István Szabó is a Hungarian film director and opera director. Szabó is the most internationally famous Hungarian filmmaker since the late 1960s. Working in the tradition of European auteurism, he has made films that represent many of the political and psychological conflicts of Central Europe's recent history, as well as of his own personal history, he made his first short film in 1959 as a student at the Hungarian Academy of Theatrical and Cinematic Arts, his first feature film in 1964. He achieved his greatest international success with Mephisto, which won the Academy Award for Best Foreign Language Film. Since most of Szabó's films have been international co-productions filmed in a variety of languages and European locations, he has continued to make some films in Hungarian, in his international co-productions, he films in Hungary and uses Hungarian talent. Szabó became involved in a national controversy in 2006 when the Hungarian newspaper Life and Literature revealed that he had been an informant of the Communist regime's secret police.
Born in Budapest, Szabó is the son of Mária and István Szabó, the latter of whom was a doctor from a long line of doctors. Szabó came from a family of Jews who had converted to Catholicism, but were considered Jews by the Arrow Cross Party, they were forced to separate and hide in Budapest sometime between October 1944, when Nazi Germany occupied Hungary and installed the Arrow Cross in power, February 1945, when the Soviets defeated the German Army in Budapest. Szabó survived by hiding at an orphanage, but his father died of diphtheria shortly after the German defeat. Memories of these events would appear in several of his films. In 2006 the Hungarian newspaper Life and Literature revealed that Szabó had been an informant of the Communist regime's secret police. Between 1957 and 1961, he submitted forty-eight reports on seventy-two people classmates and teachers at the Academy of Theatrical and Cinematic Arts. According to historian Istvan Deak, only in one case did Szabó's informing cause significant damage, when an individual was denied a passport.
After the article was published, over one hundred prominent intellectuals, including some of the people Szabó had denounced, published a letter of support for him. Szabó's initial response to the article was that informing had been an act of bravery intended to save the life of former classmate Pál Gábor; when this claim turned out not to be true, Szabó admitted that his true motive had been to prevent his own expulsion from the Academy. In a 2001 interview, Szabó revealed that he believes in God, but considers the subject personal and does not like to talk about it; as a child, Szabó wanted to be a doctor like his father. By the age of 16, however, he had been inspired by a book by Hungarian film theorist Béla Balázs to become a film director. Upon graduation from high school, he became one of 11 applicants out of 800 who were admitted to the Academy of Theatrical and Cinematic Arts. At the Academy, he studied with the famous director Félix Máriássy, who became something of a father figure to Szabó.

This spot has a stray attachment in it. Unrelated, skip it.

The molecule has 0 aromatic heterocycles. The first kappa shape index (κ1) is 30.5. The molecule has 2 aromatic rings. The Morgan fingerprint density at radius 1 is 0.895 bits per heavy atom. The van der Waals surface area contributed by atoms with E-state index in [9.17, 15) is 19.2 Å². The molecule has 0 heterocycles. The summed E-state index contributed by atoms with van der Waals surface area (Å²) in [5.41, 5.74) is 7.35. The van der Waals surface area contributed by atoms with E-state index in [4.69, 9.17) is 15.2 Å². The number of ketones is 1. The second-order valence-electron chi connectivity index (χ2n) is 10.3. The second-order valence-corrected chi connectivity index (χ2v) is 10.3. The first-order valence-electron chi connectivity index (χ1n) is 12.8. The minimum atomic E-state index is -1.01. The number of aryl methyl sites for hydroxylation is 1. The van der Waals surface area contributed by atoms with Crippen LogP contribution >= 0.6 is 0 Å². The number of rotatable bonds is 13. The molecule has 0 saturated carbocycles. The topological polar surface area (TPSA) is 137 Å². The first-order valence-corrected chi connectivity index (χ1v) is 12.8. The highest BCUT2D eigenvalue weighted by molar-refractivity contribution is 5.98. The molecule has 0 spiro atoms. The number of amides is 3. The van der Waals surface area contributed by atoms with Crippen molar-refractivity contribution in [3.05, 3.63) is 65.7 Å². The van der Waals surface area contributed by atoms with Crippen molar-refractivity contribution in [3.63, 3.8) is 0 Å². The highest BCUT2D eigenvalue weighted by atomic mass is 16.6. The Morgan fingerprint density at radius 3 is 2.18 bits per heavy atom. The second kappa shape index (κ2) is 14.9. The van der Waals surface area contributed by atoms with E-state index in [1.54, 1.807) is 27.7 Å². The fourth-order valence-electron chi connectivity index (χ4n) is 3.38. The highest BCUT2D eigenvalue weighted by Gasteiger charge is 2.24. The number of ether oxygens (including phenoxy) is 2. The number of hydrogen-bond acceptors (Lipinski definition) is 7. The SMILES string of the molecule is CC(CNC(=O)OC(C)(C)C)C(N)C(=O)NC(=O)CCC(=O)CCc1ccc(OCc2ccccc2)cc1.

Among his classmates were Judit Elek, Zsolt Kézdi-Kovács, Janos Rozsa, Pál Gábor, Imre Gyöngyössy, Ferenc Kardos, Zoltán Huszárik. While at the Academy, Szabó directed several short films, culminating in his thesis film, which won a prize at the International Short Film Festival Oberhausen. Thanks to János Herskó, head of the Hunnia Film Studio at which he apprenticed, Szabó was given his first opportunity to direct a feature film at the age of 25, rather than being required to spend ten years working as an assistant director; the beginning of Szabó's career coincided with the beginning of a “new wave” in Hungarian cinema, one of several new wave cinemas that occurred around this time throughout Western and Eastern Europe. The Eastern European new waves were caused by political liberalization, the decentralization of film industries, the emergence of films as valuable commodities for export to Western European markets; the resulting films were more formally experimental, politically anti-establishment, in the case of Szabó, psychologically probing than the films of the previous generation.
Hungarian filmmakers in particular experienced a significant increase in freedom of expression due to the reforms of the Kádár government. Szabó's first feature film, The Age of Illusions, is a autobiographical film about the struggles of Szabó's generation in starting a career, encountering the obsolescence of the older generation, establishing romantic relationships; the appearance of a poster for François Truffaut's The 400 Blows in the background of a scene suggested Szabó's artistic compatibility with Truffaut and the French New Wave. The film won the Silver Sail for Best First Work at the Locarno International Film Festival and a Special Jury Prize for Best Director at the Hungarian Film Festival. Father is a coming of age story that displays Szabó's increasing fascination with history and memory; the main character copes with the childhood loss of his father against the backdrop of the Hungarian Revolution of 1956 and memories of the Arrow Cross dictatorship. The film won the Grand Prix at the 5th Moscow International Film Festival and the Special Jury Prize at Locarno, established Szabó as the most internationally famous Hungarian filmmaker of his time, as well as an auteur in the European film tradition.
In 2000, Father appeared as number 11 on a list of the 12 best Hungarian films according to a group of Hungarian film critics. Lovefilm focuses on a young man's relationship with his childhood sweetheart, told through flashbacks that include the Arrow Cross dictatorship and 1956, rende
Manuel Gutiérrez Aragón